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Teaching High School Without Teacher Certification?

  1. May 15, 2010 #1
    As title asks, is it possible?

    I'm eventually aiming for a bachelor's in pure math with minor in philosophy/physics. I could get my master's before or after getting a job.

    Thanks

    -F
     
  2. jcsd
  3. May 15, 2010 #2
    It's pretty common at private schools. Public, not so much. Your resume will probably get scanned for certification and then ignored if there is none.

    But depending on where you live, getting licensed may be easy. In my state all you have to have is a degree in anything and then you have to pass two tests, one a writing one and the other in your intended subject. I got licensed in a day, although within 5 years I'm supposed to upgrade it by taking the usual Mickey Mouse teacher courses.
     
  4. May 15, 2010 #3
    Is a bachelor's preferred to a master's? (Thinking lower entry salary means you're more appealing) Is experience necessary if you've done amazing in your undergrad with or without research all whilst not having cert?


    -F
     
  5. May 15, 2010 #4
    If you want to be a math teacher, no one really cares how much math you know beyond the state-mandated minimum. When my wife was transitioning from a computer programmer to a high school math teacher, she was *never* asked a single question about math at any job interview. (Everyone assumed that she knew enough, since she had passed the subject test for her teaching credential.)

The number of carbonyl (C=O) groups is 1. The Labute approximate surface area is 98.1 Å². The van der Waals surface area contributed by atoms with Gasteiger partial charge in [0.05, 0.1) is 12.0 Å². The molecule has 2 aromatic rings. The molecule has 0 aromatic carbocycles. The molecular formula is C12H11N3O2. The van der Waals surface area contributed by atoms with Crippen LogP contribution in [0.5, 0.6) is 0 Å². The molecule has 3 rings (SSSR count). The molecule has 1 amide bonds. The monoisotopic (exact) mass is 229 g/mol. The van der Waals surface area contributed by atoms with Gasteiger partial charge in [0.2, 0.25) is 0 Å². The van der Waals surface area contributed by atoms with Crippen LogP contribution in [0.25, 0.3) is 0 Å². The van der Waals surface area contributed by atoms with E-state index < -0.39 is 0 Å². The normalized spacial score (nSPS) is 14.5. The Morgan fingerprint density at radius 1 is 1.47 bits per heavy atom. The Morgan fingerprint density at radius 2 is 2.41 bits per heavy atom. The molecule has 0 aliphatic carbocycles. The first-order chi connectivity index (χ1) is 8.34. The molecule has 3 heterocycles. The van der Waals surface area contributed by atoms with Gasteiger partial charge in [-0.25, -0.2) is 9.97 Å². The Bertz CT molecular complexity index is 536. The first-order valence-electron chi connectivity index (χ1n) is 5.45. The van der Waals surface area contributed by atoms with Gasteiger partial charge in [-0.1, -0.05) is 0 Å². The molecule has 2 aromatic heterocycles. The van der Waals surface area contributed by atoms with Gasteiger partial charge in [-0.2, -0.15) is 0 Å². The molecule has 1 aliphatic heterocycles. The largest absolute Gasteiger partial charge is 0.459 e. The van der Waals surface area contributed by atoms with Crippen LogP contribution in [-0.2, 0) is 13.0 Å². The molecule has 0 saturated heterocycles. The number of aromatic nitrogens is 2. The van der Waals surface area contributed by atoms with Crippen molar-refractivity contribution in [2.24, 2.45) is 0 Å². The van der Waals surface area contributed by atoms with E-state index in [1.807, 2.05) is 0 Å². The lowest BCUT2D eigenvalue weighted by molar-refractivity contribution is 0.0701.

(Incidently, despite having a master's degree in math and a master's degree in computer science, she ultimately had to go back to school for a year to get her teaching credential before anyone would hire her. Your mileage may vary.)
     
  6. May 15, 2010 #5
    The whole point of various teaching fellowships (Teach for America, Teaching Fellows in NY) is to get people without education degrees teaching. The fellowships usually pay for masters degrees in education in exchange for two or three years of service in (usually inner city) public schools.
     
  7. May 16, 2010 #6

    Pengwuino

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    Gold Member

    From what I hear, it can be awful, especially in California. I've heard of stories where people had dozens of years teaching experience, a PHD in their field, and they couldn't get a job at a high school (they wanted to get into HS teaching... they didnt HAVE to get into it :P) because they weren't credentialed. Oh and as someone pointed out, they don't care if you know your subject. I remember reading an article about a test school they were trying out in new york where the pay was extremely high so when teachers were interviewed for the job, they were actually grilled on their subject and ability to teach it and some who were interviewed (that is, by a newspaper) said it was the first time in their 30 years of teaching that they were actually asked about their knowledge of their subject.

    Everyone I know and people who have known peers who went through credentialing said it was the biggest waste of 2 years in their lives, yet everyone knows you have to do it, no exceptions.
     
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